Barbara Gittings

American activist for LGBTQ+ equality. In the 1970s, Gittings was most involved in the American Library Association in order to promote positive literature about homosexuality in libraries. She was a part of the movement to get the American Psychiatric Association to drop homosexuality as a mental illness in 1972. Her self-described life mission was to tear down the stigma related to homosexuality, which had been associated with crime and mental illness.

Bayard Rustin

American leader in social movements for civil rights, socialism, nonviolence and gay rights. He also testified on behalf of New York State’s Gay Rights Bill. Rustin did not engage in any gay rights activism until the 1980s when he was urged to do so by his partner Walter Naegle.

Brenda Howard

American bisexual rights activist, sex-positive feminist and polyamorist. Howard was an important figure in the modern LGBTQ+ rights movement. She is known as the “Mother of Pride”. Brenda coordinated the first LGBT Pride March in 1970. A fixture in New York City’s LGBTQ+ Community, Howard was active in the Coalition for Lesbian and Gay Rights which helped guide New York City’s Gay rights law through the City Council in 1986 as well as ACT UP and Queer Nation.

Christine Jorgensen

American transgender woman who was the first person to become widely known in the United States for having sex reassignment surgery. Shortly after graduating from high school in 1945, she was drafted into the U.S. Army during World War II. After her military service, she attended several schools and worked; it is during this time she learned about sex reassignment surgery. Jorgensen traveled to Europe and while in Copenhagen, Denmark obtained special permission to undergo a series of operations beginning in 1952. She returned to the United States in the early 1950s and her transition was the subject of a New York Daily News front-page story. She became an instant celebrity, and used the platform to advocate for trans* people.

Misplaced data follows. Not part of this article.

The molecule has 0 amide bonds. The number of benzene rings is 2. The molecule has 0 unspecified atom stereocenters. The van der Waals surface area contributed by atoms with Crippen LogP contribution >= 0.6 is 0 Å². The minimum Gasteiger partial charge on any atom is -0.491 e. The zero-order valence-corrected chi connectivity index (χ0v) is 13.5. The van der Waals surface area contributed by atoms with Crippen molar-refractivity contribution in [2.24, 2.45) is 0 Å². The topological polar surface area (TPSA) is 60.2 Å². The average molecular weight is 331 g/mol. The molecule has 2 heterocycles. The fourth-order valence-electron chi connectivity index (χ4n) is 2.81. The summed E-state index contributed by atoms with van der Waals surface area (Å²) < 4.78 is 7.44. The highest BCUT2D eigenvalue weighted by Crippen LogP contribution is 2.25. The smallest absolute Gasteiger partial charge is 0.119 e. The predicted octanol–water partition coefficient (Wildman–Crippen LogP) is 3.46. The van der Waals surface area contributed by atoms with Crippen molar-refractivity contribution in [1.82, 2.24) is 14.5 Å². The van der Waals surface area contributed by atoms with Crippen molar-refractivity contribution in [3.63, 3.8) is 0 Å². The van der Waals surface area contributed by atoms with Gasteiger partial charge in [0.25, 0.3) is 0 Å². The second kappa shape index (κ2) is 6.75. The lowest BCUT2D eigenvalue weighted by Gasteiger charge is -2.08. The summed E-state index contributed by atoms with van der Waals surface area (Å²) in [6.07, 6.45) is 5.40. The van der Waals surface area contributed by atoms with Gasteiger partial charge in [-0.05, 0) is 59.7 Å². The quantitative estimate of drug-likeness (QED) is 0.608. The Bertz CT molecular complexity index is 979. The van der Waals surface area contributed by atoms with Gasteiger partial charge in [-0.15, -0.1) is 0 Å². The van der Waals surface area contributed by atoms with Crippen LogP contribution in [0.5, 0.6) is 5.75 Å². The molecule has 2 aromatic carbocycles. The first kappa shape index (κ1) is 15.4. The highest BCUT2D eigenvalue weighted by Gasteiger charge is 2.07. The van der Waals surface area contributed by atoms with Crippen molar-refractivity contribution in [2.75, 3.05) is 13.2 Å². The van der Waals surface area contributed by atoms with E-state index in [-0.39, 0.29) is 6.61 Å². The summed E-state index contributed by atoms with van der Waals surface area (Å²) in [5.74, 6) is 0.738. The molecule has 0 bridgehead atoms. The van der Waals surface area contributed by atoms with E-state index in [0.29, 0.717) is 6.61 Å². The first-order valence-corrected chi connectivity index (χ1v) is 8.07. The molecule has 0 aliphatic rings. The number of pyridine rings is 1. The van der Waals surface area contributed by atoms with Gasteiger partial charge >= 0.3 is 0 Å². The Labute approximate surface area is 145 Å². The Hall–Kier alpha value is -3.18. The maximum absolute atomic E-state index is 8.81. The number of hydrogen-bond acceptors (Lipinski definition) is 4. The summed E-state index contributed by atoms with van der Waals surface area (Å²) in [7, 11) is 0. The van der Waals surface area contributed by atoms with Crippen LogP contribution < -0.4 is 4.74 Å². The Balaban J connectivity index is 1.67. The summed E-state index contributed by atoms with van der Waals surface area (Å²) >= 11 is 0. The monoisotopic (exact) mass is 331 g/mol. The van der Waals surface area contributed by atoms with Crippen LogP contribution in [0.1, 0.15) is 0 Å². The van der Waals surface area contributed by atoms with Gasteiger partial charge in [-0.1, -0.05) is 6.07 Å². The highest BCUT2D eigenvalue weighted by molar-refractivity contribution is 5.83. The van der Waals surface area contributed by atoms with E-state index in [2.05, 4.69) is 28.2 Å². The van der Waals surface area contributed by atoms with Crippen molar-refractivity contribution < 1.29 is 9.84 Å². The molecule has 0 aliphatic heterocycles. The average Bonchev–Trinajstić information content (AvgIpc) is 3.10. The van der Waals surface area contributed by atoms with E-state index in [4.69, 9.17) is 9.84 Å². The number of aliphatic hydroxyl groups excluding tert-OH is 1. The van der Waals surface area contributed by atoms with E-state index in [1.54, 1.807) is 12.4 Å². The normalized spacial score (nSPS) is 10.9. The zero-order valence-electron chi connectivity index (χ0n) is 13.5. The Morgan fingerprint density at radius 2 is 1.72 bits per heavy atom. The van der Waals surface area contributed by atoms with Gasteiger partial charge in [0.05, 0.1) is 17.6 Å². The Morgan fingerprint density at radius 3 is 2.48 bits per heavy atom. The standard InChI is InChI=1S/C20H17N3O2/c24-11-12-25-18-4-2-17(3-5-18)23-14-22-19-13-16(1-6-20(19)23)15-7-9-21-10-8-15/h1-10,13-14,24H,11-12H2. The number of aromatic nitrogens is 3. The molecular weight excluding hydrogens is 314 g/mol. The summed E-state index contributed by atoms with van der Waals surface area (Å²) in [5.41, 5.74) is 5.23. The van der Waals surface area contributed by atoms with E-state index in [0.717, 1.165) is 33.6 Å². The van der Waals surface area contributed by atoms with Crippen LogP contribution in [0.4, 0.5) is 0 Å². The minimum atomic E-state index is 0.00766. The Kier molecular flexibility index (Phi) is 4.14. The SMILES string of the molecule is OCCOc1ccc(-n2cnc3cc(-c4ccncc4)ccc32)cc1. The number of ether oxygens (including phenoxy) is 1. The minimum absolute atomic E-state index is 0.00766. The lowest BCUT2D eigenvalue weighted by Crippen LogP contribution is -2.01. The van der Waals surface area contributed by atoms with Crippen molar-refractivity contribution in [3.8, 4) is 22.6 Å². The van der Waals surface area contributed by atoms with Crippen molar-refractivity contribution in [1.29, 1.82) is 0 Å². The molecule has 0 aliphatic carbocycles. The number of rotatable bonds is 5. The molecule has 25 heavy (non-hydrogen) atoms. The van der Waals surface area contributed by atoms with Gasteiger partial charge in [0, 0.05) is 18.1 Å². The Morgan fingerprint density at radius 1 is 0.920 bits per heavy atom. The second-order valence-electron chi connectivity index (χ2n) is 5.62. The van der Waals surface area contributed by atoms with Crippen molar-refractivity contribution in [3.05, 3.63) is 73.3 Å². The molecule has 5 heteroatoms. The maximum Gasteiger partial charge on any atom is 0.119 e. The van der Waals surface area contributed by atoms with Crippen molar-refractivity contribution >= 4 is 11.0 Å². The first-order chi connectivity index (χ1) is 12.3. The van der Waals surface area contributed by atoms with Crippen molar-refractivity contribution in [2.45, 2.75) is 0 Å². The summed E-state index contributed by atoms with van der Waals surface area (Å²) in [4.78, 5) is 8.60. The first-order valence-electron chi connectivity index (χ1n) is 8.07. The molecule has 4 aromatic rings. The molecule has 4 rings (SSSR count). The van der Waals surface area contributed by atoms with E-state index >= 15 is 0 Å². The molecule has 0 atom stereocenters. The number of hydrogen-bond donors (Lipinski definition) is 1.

Edith Windsor

American LGBTQ+ rights activist and a technology manager at IBM. She was the lead plaintiff in the 2013 Supreme Court of the United States case United States v. Windsor, which overturned Section 3 of the Defense of Marriage Act and was considered a landmark legal victory for the same-sex marriage movement in the United States. The Obama Administration and federal agencies extended rights, privileges and benefits to married same-sex couples because of the decision. She volunteered for many LGBTQ+ organizations and served on the board of Service & Advocacy for GLBT Elders between 1986 and 1988 and between 2005 and 2007. In 2011, Edith Windsor helped Senator Dianne Feinstein and Representative Jerrold Nadler introduce the Respect for Marriage Act at a press conference in Washington, D.C.

Gilbert Baker

Gilbert Baker was an American artist, gay rights activist and the designer of the Rainbow Flag that debuted back in 1978. He refused to trademark it saying it was a symbol for everyone.

Harvey Milk

American politician and the first openly gay elected official in California, where he was elected to the San Francisco Board of Supervisors. Although he was the most pro-LGBTQ+ politician in the United States at the time, politics and activism were not his early interests; he was neither open about his sexuality nor civically active until he was 40.